Globe-trotting photographer Dave Krugman feels at home no matter where he is in the world. But he hasn't always felt comfortable inside his own head.
He's had issues with depression, even as he was building an Instagram following of about 300,000. "It wasn't matching up with the way I was feeling about life, which was, like, that I wasn't enjoying my day-to-day life, really," he said. "I wasn't."
He tried therapy, then anti-depressants, and finally ended up with an unconventional psychiatrist who posed an unconventional question: What did he eat for breakfast, lunch and dinner?
And thinking about what he put in his mouth really opened his eyes: "It made me realize I would just eat whatever popped into my head at that moment. Like, 'Oh, I'll go get some ramen. That sounds great.'"
"Chocolate cake?" asked correspondent Susan Spencer.
"Yeah! Yeah, chocolate cake!"
Psychiatrist Drew Ramsey, who is Krugman's doctor, said, "Food is medicine. Food is brain medicine. In your everyday life, the number one factor that you have control over in terms of your mental health is at the end of your fork."
His specialty is the daily special, and how it affects your mind. Dr. Ramsey calls this growing new field "nutritional psychiatry."
Spencer asked, "Do you treat food as you would a drug and say, this is your prescription for anchovies? And how does it work?"
"All of my patients have a sense of foods that I want them to be eating more of," said Dr. Ramsey.
Those foods? You guessed it: the Mediterranean Diet – colorful vegetables, seafood, olive oil, and lots of leafy greens.
Dr. Drew Ramsey and chef Samantha Elkrief show correspondent Susan Spencer dishes meant to improve brain and mental health. Samantha Elkrief, a trained chef who works with Dr. Ramsey, showed Spencer how to make Thanksgiving better for your brain. Their menu included purple sweet potatoes, oven-roasted Brussels sprouts, and oysters.
"A lot of people don't like oysters," Dr. Ramsey said. "They're these raw, slimy, scary things that maybe make you sick."
t's an example of what he termed "food fear."
Spencer asked Elkrief, "Would you ever sit down and eat a cheeseburger and fries?"
"Well, I wouldn't eat a cheeseburger because I don't really eat that much meat and I don't eat dairy. But I would eat, like, a salmon burger with a collard green wrap or something like that," she replied.
Unlike cheeseburgers, Dr. Ramsey says oysters have unique nutrients, making them one of the best foods for depression.
Can't you get those same nutrients out of a multivitamin?
Dr. Ramsey said there are a few reasons not to rely on multivitamins: "First of all, oyster date night is incredible. And salmon date night is incredible. And fish oil and supplement date night has never really been much fun for me.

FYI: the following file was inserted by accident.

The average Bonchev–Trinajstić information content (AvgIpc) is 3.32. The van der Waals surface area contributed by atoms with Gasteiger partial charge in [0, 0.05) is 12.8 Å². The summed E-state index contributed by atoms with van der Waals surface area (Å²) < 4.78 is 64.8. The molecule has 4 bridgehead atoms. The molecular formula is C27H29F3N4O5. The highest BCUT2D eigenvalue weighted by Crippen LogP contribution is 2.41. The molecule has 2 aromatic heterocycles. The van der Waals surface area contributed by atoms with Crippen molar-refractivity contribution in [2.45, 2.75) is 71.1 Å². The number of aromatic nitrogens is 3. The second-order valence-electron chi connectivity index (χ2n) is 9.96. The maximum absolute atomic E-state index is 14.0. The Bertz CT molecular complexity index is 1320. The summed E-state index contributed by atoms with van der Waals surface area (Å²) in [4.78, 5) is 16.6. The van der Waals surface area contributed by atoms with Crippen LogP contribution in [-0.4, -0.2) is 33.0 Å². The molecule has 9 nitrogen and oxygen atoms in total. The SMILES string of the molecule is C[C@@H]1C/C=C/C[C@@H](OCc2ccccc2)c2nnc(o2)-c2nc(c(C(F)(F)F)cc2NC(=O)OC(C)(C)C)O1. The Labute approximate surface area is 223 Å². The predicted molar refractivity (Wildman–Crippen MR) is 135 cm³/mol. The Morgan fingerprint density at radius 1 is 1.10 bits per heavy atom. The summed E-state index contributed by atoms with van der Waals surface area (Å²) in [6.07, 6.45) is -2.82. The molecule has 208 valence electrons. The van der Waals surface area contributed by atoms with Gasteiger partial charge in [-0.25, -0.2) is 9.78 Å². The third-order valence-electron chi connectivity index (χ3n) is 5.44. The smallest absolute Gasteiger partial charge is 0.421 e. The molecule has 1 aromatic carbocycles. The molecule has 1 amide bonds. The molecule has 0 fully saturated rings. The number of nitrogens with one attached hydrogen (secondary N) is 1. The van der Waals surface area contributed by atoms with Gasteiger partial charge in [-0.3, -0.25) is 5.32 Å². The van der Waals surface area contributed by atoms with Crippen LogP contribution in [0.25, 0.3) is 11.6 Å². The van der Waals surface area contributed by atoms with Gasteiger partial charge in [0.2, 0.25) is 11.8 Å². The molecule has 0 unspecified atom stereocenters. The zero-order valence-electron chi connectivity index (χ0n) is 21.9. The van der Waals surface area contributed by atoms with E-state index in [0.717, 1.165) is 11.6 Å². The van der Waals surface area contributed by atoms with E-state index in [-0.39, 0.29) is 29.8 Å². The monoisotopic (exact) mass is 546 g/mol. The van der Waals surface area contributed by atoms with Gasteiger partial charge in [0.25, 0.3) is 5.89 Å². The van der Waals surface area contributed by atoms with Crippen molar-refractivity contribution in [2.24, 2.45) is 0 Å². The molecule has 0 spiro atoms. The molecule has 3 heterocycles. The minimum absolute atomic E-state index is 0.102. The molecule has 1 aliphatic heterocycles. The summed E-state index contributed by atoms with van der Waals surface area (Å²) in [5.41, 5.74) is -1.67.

"There's an idea that people have that we can just take supplements and be healthy. And that's simply not true," he said.
"What can you say conclusively about the impact of food on depression?" Spencer asked.
"Very conclusively, food impacts your risk of getting depressed," he responded.
And some recent research seems to back that up. In one study of people diagnosed with depression (the SMILES trial), a brain-healthy diet added to standard treatment relieved all symptoms in about a third of patients.
As for criticism that the science still is inconclusive, Dr. Ramsey said, "The evidence has really just started. We've not had any randomized clinical trials about food and the treatment of mental health until 18 months ago. So, this is very new."
"Given all the emphasis on food, what role do you see for anti-depressants?" Spencer asked.
"Anti-depressants are a great treatment for depression," he said. "The two complement each other perfectly."
While the doctor writes the prescriptions, the chef makes the house calls. Elkrief will take patients to the grocery store or farmer's market to say "this, not this," and will go to their homes and cook with them.
If you still find this whole brain-food thing hard to swallow, neuroscientist Lisa Mosconi, at New York City's Weill Cornell Medical College, says the proof is in the pictures.
She showed Spencer brain scans of a woman on the Mediterranean Diet, and of a woman who eats standard Western fare – high fat, high carbs. Her brain shows actual shrinkage, with likely cognitive decline, Mosconi says, and she blames our lousy American diet.
Mosconi says someone thinking about their brain health should NOT eat the following: French fries; ice cream; bacon; Fruit Loops; Pop-Tarts; pizza.
What about anchovies? "Yes!" she said.
Except for those anchovies, that's mostly stuff Dave Krugman won't go near today.
"Waking up, having, like, some eggs and some avocado, I definitely just have more energy throughout the day," he said.
He is not taking medication for depression right now. "My medication is very good Italian olive oil!" he laughed.